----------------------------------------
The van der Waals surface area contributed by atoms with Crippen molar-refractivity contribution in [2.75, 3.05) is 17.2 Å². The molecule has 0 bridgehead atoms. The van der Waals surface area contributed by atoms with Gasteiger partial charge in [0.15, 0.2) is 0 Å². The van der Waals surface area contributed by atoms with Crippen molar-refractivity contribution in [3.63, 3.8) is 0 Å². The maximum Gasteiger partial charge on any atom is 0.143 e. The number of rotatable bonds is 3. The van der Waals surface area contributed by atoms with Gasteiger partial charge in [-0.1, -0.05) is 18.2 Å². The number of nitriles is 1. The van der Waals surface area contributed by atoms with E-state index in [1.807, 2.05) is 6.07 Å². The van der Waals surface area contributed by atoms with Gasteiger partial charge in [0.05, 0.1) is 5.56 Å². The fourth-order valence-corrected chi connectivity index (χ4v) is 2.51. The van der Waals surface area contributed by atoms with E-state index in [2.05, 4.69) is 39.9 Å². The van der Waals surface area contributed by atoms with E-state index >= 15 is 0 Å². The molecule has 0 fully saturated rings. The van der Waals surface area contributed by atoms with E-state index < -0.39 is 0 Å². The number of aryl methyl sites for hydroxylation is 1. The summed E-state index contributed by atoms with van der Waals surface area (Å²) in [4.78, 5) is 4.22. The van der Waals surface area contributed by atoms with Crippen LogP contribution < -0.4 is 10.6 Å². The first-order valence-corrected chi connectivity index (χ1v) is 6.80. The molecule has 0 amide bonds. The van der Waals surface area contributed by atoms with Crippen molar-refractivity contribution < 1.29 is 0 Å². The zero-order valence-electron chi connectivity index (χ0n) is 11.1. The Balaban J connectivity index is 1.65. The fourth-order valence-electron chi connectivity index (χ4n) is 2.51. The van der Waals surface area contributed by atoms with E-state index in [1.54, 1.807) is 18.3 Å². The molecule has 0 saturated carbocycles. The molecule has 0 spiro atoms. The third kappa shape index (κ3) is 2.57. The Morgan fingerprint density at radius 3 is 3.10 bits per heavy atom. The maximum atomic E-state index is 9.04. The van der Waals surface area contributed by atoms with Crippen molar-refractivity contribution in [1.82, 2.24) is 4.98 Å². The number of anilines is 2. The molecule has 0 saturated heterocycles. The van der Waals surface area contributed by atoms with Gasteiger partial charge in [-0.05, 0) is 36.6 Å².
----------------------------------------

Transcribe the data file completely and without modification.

The van der Waals surface area contributed by atoms with Crippen molar-refractivity contribution in [2.75, 3.05) is 17.2 Å². The molecule has 0 bridgehead atoms. The van der Waals surface area contributed by atoms with Gasteiger partial charge in [0.15, 0.2) is 0 Å². The van der Waals surface area contributed by atoms with Crippen molar-refractivity contribution in [3.63, 3.8) is 0 Å². The maximum Gasteiger partial charge on any atom is 0.143 e. The number of rotatable bonds is 3. The van der Waals surface area contributed by atoms with Gasteiger partial charge in [-0.1, -0.05) is 18.2 Å². The number of nitriles is 1. The van der Waals surface area contributed by atoms with E-state index in [1.807, 2.05) is 6.07 Å². The van der Waals surface area contributed by atoms with Gasteiger partial charge in [0.05, 0.1) is 5.56 Å². The fourth-order valence-corrected chi connectivity index (χ4v) is 2.51. The van der Waals surface area contributed by atoms with E-state index in [2.05, 4.69) is 39.9 Å². The van der Waals surface area contributed by atoms with E-state index >= 15 is 0 Å². The molecule has 0 fully saturated rings. The van der Waals surface area contributed by atoms with E-state index < -0.39 is 0 Å². The number of aryl methyl sites for hydroxylation is 1. The summed E-state index contributed by atoms with van der Waals surface area (Å²) in [4.78, 5) is 4.22. The van der Waals surface area contributed by atoms with Crippen LogP contribution < -0.4 is 10.6 Å². The first-order valence-corrected chi connectivity index (χ1v) is 6.80. The molecule has 0 amide bonds. The van der Waals surface area contributed by atoms with Crippen molar-refractivity contribution < 1.29 is 0 Å². The zero-order valence-electron chi connectivity index (χ0n) is 11.1. The Balaban J connectivity index is 1.65. The fourth-order valence-electron chi connectivity index (χ4n) is 2.51. The van der Waals surface area contributed by atoms with E-state index in [1.54, 1.807) is 18.3 Å². The molecule has 0 saturated carbocycles. The molecule has 0 spiro atoms. The third kappa shape index (κ3) is 2.57. The Morgan fingerprint density at radius 3 is 3.10 bits per heavy atom. The maximum atomic E-state index is 9.04. The van der Waals surface area contributed by atoms with Crippen molar-refractivity contribution in [1.82, 2.24) is 4.98 Å². The number of anilines is 2. The molecule has 0 saturated heterocycles. The van der Waals surface area contributed by atoms with Gasteiger partial charge in [-0.05, 0) is 36.6 Å².